'The Ice Storm' captures 1970s suburban lust at its worst

by Matt Frucci | 11/24/97 6:00am

"The Ice Storm" is about a 1970s suburban family, but it is not "The Brady Bunch." It is about what we all know was prevalent between takes on the set of "The Brady Bunch:" partner swapping, sexual experimentation and giant bongs.

"The Ice Storm" is a deeply haunting portrait of an American family lost in an era of misguided hedonism and shallow relationships, coming to the disheartening conclusion that free love comes with a price.

It is 1973 in New Canaan, Connecticut and its middle class residents are struggling to find their place in the sexual revolution. No families are more confused then the Hood and Carver families. While the adults are having affairs and going to partner swapping parties, the children are having their own experiments in the basements.

It is hard to figure out who is more messed up, the children or their parents. Both are trying to do what the previous decade's culture told them was the fun thing to do, but they ultimately find it unsatisfying.

"The Ice Storm" is more than just the climactic storm which forces out all these issues, it is the underlying metaphor for the whole movie. These characters are cold, distant and nearly unthawable.

To make sure his point is clear, director Ang Lee ("Sense and Sensibility") loads on the stark imagery. The film is shot in dark, muted tones which emphasize the emptiness of the characters lives. The trees are all bare, waving in the cold breezes. The pools are empty, nothing but concrete shells.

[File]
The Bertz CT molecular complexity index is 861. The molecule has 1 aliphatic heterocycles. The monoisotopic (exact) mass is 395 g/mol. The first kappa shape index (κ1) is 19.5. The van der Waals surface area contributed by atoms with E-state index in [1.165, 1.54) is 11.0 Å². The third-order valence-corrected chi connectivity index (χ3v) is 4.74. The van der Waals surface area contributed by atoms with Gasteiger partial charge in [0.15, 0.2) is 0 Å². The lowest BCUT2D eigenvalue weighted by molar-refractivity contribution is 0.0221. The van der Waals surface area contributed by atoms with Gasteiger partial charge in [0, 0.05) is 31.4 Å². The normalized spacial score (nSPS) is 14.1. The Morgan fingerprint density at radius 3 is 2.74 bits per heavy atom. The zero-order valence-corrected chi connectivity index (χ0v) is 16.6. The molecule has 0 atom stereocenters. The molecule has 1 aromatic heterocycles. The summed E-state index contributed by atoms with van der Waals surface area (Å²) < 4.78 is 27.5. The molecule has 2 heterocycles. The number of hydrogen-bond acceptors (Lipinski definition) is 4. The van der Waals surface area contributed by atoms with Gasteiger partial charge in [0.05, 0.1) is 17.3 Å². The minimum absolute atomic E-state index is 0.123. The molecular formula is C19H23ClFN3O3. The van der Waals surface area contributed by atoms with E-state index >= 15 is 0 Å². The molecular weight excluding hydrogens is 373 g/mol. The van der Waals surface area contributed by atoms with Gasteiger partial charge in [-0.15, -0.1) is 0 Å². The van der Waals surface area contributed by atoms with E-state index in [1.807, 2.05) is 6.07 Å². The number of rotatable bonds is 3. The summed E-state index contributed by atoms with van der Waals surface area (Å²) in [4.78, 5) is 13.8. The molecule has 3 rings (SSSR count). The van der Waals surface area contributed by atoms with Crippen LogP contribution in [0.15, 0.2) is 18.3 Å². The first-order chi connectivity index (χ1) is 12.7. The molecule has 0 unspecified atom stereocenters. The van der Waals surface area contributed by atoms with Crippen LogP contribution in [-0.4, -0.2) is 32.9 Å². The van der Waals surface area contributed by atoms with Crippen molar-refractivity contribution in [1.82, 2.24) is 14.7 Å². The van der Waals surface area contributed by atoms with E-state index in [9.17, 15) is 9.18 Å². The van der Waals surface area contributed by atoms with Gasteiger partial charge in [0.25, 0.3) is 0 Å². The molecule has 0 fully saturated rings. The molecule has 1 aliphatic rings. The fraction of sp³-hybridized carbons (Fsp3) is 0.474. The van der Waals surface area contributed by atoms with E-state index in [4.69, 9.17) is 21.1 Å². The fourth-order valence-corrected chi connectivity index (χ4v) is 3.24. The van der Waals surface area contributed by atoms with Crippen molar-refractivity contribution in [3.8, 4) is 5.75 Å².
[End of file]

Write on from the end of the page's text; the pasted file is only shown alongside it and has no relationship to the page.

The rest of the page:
But most of all, there is ice. Ice hangs from the trees, from the wind-chimes and clings to the windows. It coats the streets, the cars and even the characters. It is everywhere and sets the tone of the film.

Ben Hood (Kevin Kline) walks through the baron woods everyday to have an affair with the wickedly tempting Janey Carver (Sigourney Weaver). His relationship with her is just as bad as with his wife, Elena, played by Joan Allen.

But Kline plays Ben as such an unsuccessful optimist that he pretends everything is great on both sides, even if everything is falling apart.

He is equally unsuccessful with his children. He tries to be stern, and they ignore him. He tries to be friendly and gives terrible advice on issues such as sex, but they still ignore him.

His children are the product of his loveless marriage and the left-over spirit of the 1960s. They are cynical, angry and sexually curious. Their son, Paul, played with sweet awkwardness by Tobey Maguire, has no sex life despite how hard he tries for one. He is destined to be loved like an older brother by every pretty girl he falls for.

Their daughter Wendy, is played by Christina Ricci who turns her Wednesday Addams' ("The Addams Family") deadpan performance into something deeper and more frightening. She, at the age of 14, is the one who challenges all the boys to a game of "You show me yours and I'll show you mine."

She shoplifts, makes snide remarks and in one unsettling scene rolls around with the young Mikey Carver (Elijah Wood) while wearing a Nixon mask.

Joan Allen seems to have cornered the market in playing ignored wives. Again, in "The Ice Storm" she gives off the same Puritan coldness which worked so well in "The Crucible," and works again here. She knows that her husband is having an affair, but can barely say the words, let alone confront him. You can see the seething anger behind her poised facade.

The film moves through their unloving world with an eye for 1970s details. It picks up on everything from the awkward fashions and the avocado green kitchen cabinets to the Watergate discussions. It does not make fun of the 1970s or look back on them with nostalgia, it sees the decade as a very confusing time for Americans.

For the most part the film is mesmerizing. It has a coldly lyrical quality to it-- the ice seems to have come alive and overtaken its characters.

But it is the same iciness and distance that the characters hold for each other that the film holds for its characters. Because of this distance, the final tragedy which is supposed to thaw them out does not deliver with the full weight it could have. We never cared that much for them in the first place.

But ultimately "The Ice Storm" offers a different take on the 1970s-- that it was only fun on the surface.